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Fleets should prepare for life after lockdown, says Epyx

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Fleets with vehicles impacted by the current lockdown are being urged to start thinking about how they will remobilise their operations when the pandemic ends.

Epyx says that fleet remobilisation plans could include, ensuring vehicles driven infrequently over the past year will be safe for more intensive use and looking at future company transport needs.

Debbie Fox, commercial director at Epyx, explained: “Expert views on the speed with which vaccination can be carried out and the rapidity with which it will impact on infection rates seem to differ widely, but it seems likely that we will see a marked effect beginning some point between the spring and summer.

“Fleets should consider how they will approach this moment as over the last nine months, very few have been operating in anything like a normal manner, but we could finally begin to see a return to face-to-face meetings, for example.

“The new lockdown makes this possibility seem quite distant but change could happen relatively quickly.”

Fox says that from her own company’s experience, they have clients who want to be able to have in-person meetings as soon as they can be carried out safely.

“They desire the human aspect of the relationship they have with us,” she said.

“Video-conferencing has proven to be a really useful substitute, but it will not replace all meetings in the future.

“Fleets should be aiming to effectively manage this transition in order to create positive and defined outcomes rather than letting it happen in a haphazard manner.”

Epyx believes that there are many practical points to be considered by fleets. For example, because of its 1link Service Network platform, it has been closely involved in enabling cars and vans that have been essentially laid up on repeated occasions to be safely maintained.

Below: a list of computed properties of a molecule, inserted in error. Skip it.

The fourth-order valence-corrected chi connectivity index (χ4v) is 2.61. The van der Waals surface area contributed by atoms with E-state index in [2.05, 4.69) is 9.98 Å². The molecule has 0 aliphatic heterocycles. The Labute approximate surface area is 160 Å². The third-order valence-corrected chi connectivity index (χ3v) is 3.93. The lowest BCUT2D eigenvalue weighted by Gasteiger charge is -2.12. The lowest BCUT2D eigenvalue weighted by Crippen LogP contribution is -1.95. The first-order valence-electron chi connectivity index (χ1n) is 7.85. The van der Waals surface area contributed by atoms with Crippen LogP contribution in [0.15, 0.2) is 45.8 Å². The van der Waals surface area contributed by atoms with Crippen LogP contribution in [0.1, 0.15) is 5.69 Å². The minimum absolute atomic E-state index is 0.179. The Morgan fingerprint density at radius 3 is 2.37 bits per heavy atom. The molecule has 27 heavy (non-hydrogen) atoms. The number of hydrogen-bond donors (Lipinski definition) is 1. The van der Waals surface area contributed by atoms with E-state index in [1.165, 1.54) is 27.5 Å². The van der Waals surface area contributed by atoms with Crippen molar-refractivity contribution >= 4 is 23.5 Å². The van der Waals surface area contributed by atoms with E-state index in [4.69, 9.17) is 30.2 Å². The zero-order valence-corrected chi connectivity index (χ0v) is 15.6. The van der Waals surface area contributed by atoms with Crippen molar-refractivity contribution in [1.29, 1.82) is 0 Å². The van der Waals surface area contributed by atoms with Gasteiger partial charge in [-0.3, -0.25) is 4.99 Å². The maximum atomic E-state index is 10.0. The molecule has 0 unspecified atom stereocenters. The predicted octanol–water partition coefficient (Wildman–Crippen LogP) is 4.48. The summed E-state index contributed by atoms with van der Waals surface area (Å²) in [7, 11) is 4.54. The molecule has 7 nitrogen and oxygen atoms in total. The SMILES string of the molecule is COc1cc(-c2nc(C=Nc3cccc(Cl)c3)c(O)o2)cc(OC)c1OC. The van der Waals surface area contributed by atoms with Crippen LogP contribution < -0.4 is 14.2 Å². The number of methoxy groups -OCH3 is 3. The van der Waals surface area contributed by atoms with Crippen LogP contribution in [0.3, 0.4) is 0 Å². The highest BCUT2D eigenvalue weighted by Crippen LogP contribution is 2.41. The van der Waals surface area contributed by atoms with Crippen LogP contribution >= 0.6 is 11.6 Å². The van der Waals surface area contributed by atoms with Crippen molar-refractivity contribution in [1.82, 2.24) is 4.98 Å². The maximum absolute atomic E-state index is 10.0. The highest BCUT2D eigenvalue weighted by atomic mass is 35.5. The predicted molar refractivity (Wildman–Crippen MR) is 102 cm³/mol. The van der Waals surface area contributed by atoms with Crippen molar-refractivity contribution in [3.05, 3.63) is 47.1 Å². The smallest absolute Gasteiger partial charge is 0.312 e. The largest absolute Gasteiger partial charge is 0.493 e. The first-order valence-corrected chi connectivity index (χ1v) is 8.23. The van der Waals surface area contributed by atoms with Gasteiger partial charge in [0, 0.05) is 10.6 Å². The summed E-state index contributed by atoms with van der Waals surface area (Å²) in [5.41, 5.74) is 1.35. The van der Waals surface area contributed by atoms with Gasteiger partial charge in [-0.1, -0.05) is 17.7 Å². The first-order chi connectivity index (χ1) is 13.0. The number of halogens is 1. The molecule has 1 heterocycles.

“Ensuring this is the case can require expert advice as well as driver safety checks, and we have been working with our fleet customers to keep cars and vans in the best possible condition, despite the pandemic,” said Fox.

“Additionally, there have been a lot of interesting conversations going on over the last nine months about what the future of fleet will look like and there appears to be a consensus that it may not be like the past.”

Fox explains that there is a “school of thought” emerging that says the company car will remain the central plank of transportation for most organisations, but it is likely to be electrified and used in a more strategic manner than in the past, for journeys that are believed to be necessary.

“It will also be incorporated into wider mobility strategies that will aim to take advantage of new mobility options,” she said.

“The forthcoming moment of fleet remobilisation creates a natural point to assess concepts such as these and to decide whether they are appropriate for your needs – while this lockdown period could provide the space to incorporate new thinking into structured plans.”

The Association of Fleet Professionals (AFP) believes that the fleet industry is better placed to handle the challenges of a national lockdown as a result of new skills learnt at the start of the pandemic. 

AFP chair Paul Hollick says that, while there was widespread fatigue surrounding the current situation, industry professionals now know exactly how to handle its demands.

“Fleet managers are now experienced in this area and almost have a ‘lockdown mode’ into which they shift, where they move to meet a different set of priorities and needs from when looser restrictions are in place,” he said.

“The situation is completely different from last spring, when we were faced with a long list of unknowns and had to improvise our way through an unprecedented situation. This week, we once again are finding ourselves in an emergency but it’s now a familiar one, and fleets know what needs to be done.”

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